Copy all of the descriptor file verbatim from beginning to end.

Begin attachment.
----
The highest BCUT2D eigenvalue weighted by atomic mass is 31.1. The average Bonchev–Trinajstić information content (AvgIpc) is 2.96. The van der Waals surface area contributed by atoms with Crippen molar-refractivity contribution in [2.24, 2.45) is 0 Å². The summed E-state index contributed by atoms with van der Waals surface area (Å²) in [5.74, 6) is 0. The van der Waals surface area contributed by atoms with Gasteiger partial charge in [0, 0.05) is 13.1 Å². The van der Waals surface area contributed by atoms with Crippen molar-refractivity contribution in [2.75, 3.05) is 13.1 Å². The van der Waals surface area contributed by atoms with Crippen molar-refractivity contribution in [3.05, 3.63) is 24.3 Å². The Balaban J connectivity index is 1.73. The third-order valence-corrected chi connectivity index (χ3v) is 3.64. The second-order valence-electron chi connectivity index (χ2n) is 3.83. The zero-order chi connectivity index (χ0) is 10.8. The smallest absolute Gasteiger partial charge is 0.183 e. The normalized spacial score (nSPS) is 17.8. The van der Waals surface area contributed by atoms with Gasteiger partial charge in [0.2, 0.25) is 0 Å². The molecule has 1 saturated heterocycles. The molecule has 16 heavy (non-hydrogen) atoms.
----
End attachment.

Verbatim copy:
The highest BCUT2D eigenvalue weighted by atomic mass is 31.1. The average Bonchev–Trinajstić information content (AvgIpc) is 2.96. The van der Waals surface area contributed by atoms with Crippen molar-refractivity contribution in [2.24, 2.45) is 0 Å². The summed E-state index contributed by atoms with van der Waals surface area (Å²) in [5.74, 6) is 0. The van der Waals surface area contributed by atoms with Gasteiger partial charge in [0, 0.05) is 13.1 Å². The van der Waals surface area contributed by atoms with Crippen molar-refractivity contribution in [2.75, 3.05) is 13.1 Å². The van der Waals surface area contributed by atoms with Crippen molar-refractivity contribution in [3.05, 3.63) is 24.3 Å². The Balaban J connectivity index is 1.73. The third-order valence-corrected chi connectivity index (χ3v) is 3.64. The second-order valence-electron chi connectivity index (χ2n) is 3.83. The zero-order chi connectivity index (χ0) is 10.8. The smallest absolute Gasteiger partial charge is 0.183 e. The normalized spacial score (nSPS) is 17.8. The van der Waals surface area contributed by atoms with Gasteiger partial charge in [0.2, 0.25) is 0 Å². The molecule has 1 saturated heterocycles. The molecule has 16 heavy (non-hydrogen) atoms.